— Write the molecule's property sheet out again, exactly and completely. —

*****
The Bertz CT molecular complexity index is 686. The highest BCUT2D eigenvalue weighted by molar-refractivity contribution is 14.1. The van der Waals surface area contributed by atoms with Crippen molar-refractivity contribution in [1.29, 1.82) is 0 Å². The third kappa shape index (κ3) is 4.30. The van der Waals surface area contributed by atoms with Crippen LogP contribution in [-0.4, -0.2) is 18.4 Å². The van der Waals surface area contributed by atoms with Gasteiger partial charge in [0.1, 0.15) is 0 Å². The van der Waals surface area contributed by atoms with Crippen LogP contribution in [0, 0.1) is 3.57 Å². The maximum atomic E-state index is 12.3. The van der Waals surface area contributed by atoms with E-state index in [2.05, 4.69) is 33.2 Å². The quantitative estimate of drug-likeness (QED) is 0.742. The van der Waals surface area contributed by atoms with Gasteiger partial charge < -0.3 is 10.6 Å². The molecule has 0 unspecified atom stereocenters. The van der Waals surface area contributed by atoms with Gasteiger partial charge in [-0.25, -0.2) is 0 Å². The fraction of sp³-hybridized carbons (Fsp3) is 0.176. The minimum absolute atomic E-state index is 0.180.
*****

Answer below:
The Bertz CT molecular complexity index is 686. The highest BCUT2D eigenvalue weighted by molar-refractivity contribution is 14.1. The van der Waals surface area contributed by atoms with Crippen molar-refractivity contribution in [1.29, 1.82) is 0 Å². The third kappa shape index (κ3) is 4.30. The van der Waals surface area contributed by atoms with Crippen LogP contribution in [-0.4, -0.2) is 18.4 Å². The van der Waals surface area contributed by atoms with Gasteiger partial charge in [0.1, 0.15) is 0 Å². The van der Waals surface area contributed by atoms with Crippen LogP contribution in [0, 0.1) is 3.57 Å². The maximum atomic E-state index is 12.3. The van der Waals surface area contributed by atoms with E-state index in [2.05, 4.69) is 33.2 Å². The quantitative estimate of drug-likeness (QED) is 0.742. The van der Waals surface area contributed by atoms with Gasteiger partial charge < -0.3 is 10.6 Å². The molecule has 0 unspecified atom stereocenters. The van der Waals surface area contributed by atoms with Gasteiger partial charge in [-0.25, -0.2) is 0 Å². The fraction of sp³-hybridized carbons (Fsp3) is 0.176. The minimum absolute atomic E-state index is 0.180.